High TCL1 expression and intact T-cell receptor signaling define a hyperproliferative subset of T-cell prolymphocytic leukemia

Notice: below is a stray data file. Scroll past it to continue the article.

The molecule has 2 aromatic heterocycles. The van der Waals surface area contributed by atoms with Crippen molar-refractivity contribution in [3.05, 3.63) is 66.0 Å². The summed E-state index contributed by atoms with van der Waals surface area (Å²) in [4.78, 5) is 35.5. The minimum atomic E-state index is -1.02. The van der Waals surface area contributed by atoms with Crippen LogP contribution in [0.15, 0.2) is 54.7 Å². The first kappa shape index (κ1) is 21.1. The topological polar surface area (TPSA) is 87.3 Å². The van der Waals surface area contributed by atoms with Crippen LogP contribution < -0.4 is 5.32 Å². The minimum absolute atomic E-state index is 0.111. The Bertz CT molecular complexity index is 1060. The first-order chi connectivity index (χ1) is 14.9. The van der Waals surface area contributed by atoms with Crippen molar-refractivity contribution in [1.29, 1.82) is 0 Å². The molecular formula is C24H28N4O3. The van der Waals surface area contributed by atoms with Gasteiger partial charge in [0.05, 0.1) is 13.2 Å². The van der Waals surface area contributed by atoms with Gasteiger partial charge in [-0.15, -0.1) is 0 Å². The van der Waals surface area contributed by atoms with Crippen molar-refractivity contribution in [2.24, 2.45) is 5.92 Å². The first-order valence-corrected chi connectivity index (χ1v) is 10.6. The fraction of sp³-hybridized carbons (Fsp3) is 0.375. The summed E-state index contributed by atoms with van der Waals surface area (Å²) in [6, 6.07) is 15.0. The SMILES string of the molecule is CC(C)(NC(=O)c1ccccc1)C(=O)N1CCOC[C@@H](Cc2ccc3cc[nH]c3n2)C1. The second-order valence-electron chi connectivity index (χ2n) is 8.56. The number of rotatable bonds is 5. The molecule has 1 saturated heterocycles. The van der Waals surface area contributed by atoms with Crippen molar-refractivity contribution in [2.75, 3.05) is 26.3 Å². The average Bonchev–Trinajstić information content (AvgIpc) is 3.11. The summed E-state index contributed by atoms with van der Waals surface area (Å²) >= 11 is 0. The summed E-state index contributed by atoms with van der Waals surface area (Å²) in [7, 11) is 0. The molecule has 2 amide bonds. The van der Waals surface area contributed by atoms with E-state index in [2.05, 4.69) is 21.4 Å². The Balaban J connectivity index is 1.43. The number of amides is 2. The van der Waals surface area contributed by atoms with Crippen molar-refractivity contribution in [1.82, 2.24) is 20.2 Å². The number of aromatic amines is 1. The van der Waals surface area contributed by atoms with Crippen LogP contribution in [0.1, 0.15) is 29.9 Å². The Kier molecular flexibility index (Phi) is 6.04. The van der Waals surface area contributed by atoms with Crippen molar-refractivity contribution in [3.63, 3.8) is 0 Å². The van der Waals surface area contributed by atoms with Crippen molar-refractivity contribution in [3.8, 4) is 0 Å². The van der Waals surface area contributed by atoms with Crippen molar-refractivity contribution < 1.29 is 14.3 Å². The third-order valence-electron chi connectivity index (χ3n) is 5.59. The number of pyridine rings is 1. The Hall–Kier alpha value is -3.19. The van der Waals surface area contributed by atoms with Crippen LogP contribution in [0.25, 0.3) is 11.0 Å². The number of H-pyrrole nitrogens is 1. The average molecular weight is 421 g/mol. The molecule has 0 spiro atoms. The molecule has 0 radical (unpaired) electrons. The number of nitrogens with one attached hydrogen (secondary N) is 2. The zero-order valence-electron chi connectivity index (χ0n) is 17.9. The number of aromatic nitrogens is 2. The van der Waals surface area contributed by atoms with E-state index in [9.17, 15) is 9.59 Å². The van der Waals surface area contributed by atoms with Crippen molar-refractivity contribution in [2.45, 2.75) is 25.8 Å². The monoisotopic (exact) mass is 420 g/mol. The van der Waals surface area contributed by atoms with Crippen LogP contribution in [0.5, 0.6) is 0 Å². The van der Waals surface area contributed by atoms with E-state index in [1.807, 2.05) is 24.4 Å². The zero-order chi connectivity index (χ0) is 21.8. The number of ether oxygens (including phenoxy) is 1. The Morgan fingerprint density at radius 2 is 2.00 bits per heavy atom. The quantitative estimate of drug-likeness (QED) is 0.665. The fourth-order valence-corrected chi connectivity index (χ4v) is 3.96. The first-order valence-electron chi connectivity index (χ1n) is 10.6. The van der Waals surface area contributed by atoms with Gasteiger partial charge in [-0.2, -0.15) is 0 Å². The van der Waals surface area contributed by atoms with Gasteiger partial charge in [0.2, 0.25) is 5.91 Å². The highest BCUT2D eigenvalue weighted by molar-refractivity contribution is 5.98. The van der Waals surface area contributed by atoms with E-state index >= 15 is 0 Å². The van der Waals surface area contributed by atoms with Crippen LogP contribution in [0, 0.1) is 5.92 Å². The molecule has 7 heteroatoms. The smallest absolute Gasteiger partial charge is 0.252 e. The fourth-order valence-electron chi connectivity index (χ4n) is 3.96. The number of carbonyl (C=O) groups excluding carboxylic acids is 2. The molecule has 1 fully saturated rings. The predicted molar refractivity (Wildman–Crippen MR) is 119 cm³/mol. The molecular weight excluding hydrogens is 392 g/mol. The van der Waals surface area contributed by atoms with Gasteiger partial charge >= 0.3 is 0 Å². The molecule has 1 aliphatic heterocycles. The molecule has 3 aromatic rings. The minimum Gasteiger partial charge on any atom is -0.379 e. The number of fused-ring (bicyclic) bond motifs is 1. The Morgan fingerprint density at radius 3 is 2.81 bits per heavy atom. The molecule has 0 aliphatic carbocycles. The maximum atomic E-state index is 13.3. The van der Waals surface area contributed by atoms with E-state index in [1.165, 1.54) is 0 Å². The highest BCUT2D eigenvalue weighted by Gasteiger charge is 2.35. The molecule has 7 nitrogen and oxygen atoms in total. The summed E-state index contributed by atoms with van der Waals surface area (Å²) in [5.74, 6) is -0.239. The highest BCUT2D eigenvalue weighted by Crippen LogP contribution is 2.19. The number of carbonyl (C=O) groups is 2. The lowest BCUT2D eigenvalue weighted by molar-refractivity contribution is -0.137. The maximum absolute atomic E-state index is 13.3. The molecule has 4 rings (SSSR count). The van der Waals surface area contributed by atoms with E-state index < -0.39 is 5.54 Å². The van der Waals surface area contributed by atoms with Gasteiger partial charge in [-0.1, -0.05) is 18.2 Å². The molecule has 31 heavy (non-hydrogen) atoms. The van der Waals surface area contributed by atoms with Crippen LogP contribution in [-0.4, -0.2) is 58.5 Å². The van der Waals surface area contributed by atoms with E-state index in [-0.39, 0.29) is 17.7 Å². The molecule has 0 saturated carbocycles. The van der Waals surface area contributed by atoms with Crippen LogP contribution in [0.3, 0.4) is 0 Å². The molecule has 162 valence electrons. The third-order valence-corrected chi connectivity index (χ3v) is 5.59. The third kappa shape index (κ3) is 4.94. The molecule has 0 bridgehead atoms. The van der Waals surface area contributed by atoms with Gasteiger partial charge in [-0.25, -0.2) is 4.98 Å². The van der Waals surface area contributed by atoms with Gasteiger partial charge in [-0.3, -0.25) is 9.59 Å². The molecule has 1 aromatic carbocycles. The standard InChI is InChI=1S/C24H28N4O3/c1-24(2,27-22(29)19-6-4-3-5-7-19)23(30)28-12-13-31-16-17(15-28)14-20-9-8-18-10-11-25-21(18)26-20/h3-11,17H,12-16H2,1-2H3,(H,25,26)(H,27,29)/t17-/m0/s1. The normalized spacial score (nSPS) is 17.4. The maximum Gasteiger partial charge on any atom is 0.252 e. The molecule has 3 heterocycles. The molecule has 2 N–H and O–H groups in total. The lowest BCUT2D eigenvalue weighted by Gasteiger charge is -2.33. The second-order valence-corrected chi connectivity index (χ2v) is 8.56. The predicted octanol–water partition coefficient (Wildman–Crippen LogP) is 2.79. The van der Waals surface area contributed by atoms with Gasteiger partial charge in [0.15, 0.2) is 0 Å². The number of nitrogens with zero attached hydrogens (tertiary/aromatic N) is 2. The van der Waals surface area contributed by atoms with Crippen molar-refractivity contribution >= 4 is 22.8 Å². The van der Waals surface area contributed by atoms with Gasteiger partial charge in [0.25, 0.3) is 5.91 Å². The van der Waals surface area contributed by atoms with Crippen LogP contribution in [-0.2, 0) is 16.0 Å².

The T-cell leukemia 1 (TCL1) oncoprotein is overexpressed by chromosomal rearrangement in the majority of cases of T-cell prolymphocytic leukemia (T-PLL). In vitro, TCL1 can modulate the activity of the serine-threonine kinase AKT, a downstream effector of T-cell receptor (TCR) signaling. In a series of 86 T-PLL tumors, we show that expression of TCR, and levels of TCL1 and activated AKT are adverse prognostic markers. High-level TCL1 in TCR-expressing T-PLL is associated with higher presenting white blood cell counts, faster tumor cell doubling, and enhanced in vitro growth response to TCR engagement. In primary tumors and TCL1-transfected T-cell lines, TCR engagement leads to rapid recruitment of TCL1 and AKT to transient membrane activation complexes that include TCR-associated tyrosine kinases, including LCK. Pharmacologic inhibition of AKT activation alters the localization, stability, and levels of these transient TCL1-AKT complexes and reduces tumor cell growth. Experimental introduction and knockdown of TCL1 influence the kinetics and strength of TCR-mediated AKT activation. We propose that in T-PLL, TCL1 represents a highly regulated, targetable modulator of TCR-mediated AKT growth signaling.